NASA’s Mars Helicopter Hits Record Speeds In Third Flight

NASA’s Mars helicopter has completed its third successful flight on the Martian surface.

According to a NASA status update, the Ingenuity helicopter took to the skies again on Sunday. The agency said that Ingenuity was able to fly “faster and farther” than any of its tests on Earth — which is a monumental achievement.

“Today’s flight was what we planned for, and yet it was nothing short of amazing,” said Dave Lavery, the program executive for Ingenuity Mars Helicopter at NASA Headquarters, in the update. “With this flight, we are demonstrating critical capabilities that will enable the addition of an aerial dimension to future Mars missions.”

Need for Speed

Ingenuity reached an altitude of 16 feet during its third flight before flying 64 feet across the Martian surface (roughly half the length of a football field). The craft topped out at 6.6 feet per second, or 4.5 miles per hour.

While it may not appear to be much, that is faster than any speed it has ever achieved during its Earth tests or previous lateral flight on Mars. It’s also the furthest distance the craft has ever flown.

Capture the Moment

NASA’s Perseverance Mars rover was nearby to capture video of the Ingenuity helicopter as it made yet another record-breaking flight, much like a proud parent at their child’s music recital. Within the next few days, parts of the video will be sent back to Earth, and it is expected to show much of the helicopter’s third flight.

As it flew over the Martian surface, Ingenuity was able to capture a great photo with its onboard black-and-white navigation camera. Take a look at the following:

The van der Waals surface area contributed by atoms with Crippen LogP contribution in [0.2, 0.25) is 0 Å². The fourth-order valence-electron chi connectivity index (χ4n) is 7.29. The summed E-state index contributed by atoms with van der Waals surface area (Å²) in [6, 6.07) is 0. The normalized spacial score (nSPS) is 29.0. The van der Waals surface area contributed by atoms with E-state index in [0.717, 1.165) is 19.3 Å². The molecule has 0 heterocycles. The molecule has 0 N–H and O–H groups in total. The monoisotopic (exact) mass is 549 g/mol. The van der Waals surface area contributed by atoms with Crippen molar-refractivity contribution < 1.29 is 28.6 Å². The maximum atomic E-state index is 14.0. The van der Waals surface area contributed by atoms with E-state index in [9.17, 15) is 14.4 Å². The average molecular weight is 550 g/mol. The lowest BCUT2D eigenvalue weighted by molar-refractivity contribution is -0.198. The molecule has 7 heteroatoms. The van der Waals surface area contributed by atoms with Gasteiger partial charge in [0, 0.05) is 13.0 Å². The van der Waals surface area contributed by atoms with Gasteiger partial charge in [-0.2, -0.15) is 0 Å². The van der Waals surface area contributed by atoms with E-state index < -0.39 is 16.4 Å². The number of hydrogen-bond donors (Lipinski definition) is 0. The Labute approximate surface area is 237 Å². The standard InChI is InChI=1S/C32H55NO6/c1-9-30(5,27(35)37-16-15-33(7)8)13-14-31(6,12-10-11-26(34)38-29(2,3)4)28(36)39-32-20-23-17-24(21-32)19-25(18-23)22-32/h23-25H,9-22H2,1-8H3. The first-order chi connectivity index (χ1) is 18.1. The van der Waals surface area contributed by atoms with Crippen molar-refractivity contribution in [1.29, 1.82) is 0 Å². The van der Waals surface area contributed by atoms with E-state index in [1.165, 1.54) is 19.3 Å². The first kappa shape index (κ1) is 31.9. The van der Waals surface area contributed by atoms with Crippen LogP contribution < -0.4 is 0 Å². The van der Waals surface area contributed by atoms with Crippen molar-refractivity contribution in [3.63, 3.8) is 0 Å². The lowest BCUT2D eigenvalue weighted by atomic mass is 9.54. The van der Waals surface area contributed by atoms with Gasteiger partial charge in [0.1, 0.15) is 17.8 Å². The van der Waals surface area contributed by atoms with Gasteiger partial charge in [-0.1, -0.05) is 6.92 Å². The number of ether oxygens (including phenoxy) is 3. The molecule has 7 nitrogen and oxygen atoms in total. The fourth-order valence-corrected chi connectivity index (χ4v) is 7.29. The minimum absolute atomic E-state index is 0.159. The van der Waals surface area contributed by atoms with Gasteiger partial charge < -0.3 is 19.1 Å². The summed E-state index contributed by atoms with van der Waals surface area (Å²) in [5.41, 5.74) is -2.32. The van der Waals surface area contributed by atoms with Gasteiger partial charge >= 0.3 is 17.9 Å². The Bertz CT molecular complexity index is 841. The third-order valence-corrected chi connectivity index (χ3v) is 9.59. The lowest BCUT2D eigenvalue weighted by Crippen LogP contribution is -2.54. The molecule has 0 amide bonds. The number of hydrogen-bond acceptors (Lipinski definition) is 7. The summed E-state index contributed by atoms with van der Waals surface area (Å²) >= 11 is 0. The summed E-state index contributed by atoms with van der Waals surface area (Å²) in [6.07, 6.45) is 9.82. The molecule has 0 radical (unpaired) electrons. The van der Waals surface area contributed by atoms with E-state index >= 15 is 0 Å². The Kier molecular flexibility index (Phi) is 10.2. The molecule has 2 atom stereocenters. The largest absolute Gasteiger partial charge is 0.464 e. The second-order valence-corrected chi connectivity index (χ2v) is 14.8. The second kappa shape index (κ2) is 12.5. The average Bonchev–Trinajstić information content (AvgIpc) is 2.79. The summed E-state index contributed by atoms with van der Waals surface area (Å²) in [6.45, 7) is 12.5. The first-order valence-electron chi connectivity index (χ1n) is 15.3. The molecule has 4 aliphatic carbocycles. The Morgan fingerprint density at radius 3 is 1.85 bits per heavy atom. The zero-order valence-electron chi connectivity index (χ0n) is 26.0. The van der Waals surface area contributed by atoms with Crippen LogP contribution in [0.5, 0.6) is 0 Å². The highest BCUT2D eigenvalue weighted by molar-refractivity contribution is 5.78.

NASA’s Mars Helicopter Hits Record Speeds In Third Flight
Credit: NASA/JPL-Caltech

While the image is cool, it also represents a significant achievement for the helicopter: it can successfully process images from the navigation camera while flying over a longer distance.

Remember that the helicopter had never flown at these speeds or distances before, so NASA wasn’t sure it could do it.

“This is the first time we’ve seen the algorithm for the camera running over a long distance,” said MiMi Aung, Ingenuity’s project manager at JPL. “You can’t do this inside a test chamber.”

Not ones to rest on its laurels, NASA is already planning a fourth flight for Ingenuity in the coming days. 

READ MORE: An Interactive Map Shows Exactly Where NASA’s Rover Perseverance Is

One Response

  • Maybe future rovers will offer a landing pad, equipped with latchdowns and a charging port, to act as an ‘aircraft carrier’ of sorts, to be used by a scout craft on future missions.

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